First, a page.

PHOENIX (BP)–Southwestern Baptist Theological Seminary trustees will convene Tuesday, June 24 to consider Paige Patterson, current president of Southeastern Baptist Theological Seminary in Wake Forest, N.C., as the next president of the Fort Worth school. In an exclusive interview in Phoenix with Dallas Morning News religion writer Berta Delgado and the Southern Baptist Texan, Patterson confirmed that he had agreed to the meeting.
“What happens after that nobody knows,” Patterson said. “Betting on what a group of Baptists is going to do is more risky than putting down your bet on Funny Cide [the race horse].”
“I don’t know what they are going to do, but there is a fairly good chance they may extend the call to come to Southwestern.”
Soon after Southwestern Seminary president Kenneth Hemphill announced his retirement on April 8, speculation surfaced that Patterson was the leading candidate. The 60-year-old native Texan served as pastor of churches in Louisiana, Arkansas, and his home state before spending 28 years in theological education. For 17 of those years, he served as president of The Criswell College in Dallas.
When told of his commendation to SWBTS trustees by numerous Southern Baptist leaders, including Southern Baptist Convention President Jack Graham, Ethics and Religious Liberty Commission President Richard Land, Southern Baptist Theological Seminary President R. Albert Mohler, Jr. and Georgia pastor James Merritt, Patterson shifted the focus to the “fabulous job” Hemphill had done during his nine-year tenure.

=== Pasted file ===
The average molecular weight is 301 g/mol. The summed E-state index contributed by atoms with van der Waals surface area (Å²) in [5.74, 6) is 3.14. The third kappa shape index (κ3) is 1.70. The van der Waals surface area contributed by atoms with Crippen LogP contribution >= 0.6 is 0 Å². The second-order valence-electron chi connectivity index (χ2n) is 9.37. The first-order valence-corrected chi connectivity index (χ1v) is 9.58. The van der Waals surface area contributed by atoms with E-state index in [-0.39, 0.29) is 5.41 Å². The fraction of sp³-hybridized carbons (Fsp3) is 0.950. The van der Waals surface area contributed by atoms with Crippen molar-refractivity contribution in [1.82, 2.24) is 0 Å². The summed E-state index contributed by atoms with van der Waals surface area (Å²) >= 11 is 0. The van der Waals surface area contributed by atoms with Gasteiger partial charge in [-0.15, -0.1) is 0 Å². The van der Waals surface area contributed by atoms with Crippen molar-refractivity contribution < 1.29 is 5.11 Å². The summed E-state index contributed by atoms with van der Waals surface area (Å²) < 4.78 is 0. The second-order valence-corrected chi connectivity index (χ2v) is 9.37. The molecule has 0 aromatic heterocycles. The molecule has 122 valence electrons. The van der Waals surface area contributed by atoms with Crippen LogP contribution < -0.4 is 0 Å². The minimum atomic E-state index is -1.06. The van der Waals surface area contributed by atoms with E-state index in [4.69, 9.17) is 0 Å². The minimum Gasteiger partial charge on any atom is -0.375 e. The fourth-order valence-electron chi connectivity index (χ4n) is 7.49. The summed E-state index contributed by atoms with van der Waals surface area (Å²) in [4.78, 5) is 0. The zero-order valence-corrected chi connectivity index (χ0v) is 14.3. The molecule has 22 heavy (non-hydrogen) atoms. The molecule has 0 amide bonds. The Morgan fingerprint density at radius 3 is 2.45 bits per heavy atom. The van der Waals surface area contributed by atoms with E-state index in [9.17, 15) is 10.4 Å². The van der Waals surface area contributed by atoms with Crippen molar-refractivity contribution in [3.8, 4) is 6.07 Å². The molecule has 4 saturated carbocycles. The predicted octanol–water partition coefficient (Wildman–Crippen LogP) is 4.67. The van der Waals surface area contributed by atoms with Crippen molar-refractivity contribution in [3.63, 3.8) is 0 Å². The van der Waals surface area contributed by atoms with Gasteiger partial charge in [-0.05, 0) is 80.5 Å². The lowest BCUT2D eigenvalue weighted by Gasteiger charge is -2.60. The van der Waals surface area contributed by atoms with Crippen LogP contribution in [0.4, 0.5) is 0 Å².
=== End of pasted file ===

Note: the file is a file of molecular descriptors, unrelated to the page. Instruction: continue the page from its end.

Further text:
“Ken went into a situation that was, of course, in terrific turmoil,” Patterson said. “And by the superbness of his Christian character – whatever anybody said about him, whatever anybody interpreted – he was the epitome of what a Christian gentlemen ought to be in those situations.” Patterson credited Hemphill with laying a foundation that will make it much easier for the next president.
As for those who say he is well-qualified for the job, Patterson said, “I really appreciate the confidence of these people, albeit, it is a little frightening. I know only too well my own inadequacies and limited abilities. I hope it [their confidence] is not ill-placed.”
As he paused to think about the impact he might have if selected president of Southwestern Seminary, Patterson added, “If I go, I would hope that I could somehow be as able as they seem to think I am.”
Patterson is often described as the co-architect of the conservative resurgence in the SBC along with Houston judge Paul Pressler. He conceded there is little that the Southwestern Presidential Search Committee doesn’t know about him. “I live my life in a gold-fish bowl.” And yet, the mention of Patterson’s name draws strong reaction in moderate circles.
“If you follow Jesus, you are under obligation to love everybody and try to get along with everybody regardless of whether you agree with them or not, regardless of their position,” Patterson responded. “My purpose in life is to try to hold positions that I believe to be sacred and true in such a way that it does as little damage and as much good as possible. I think where that interdicts in our dealing with people who think differently than we do is probably more in the methodology than anything else.”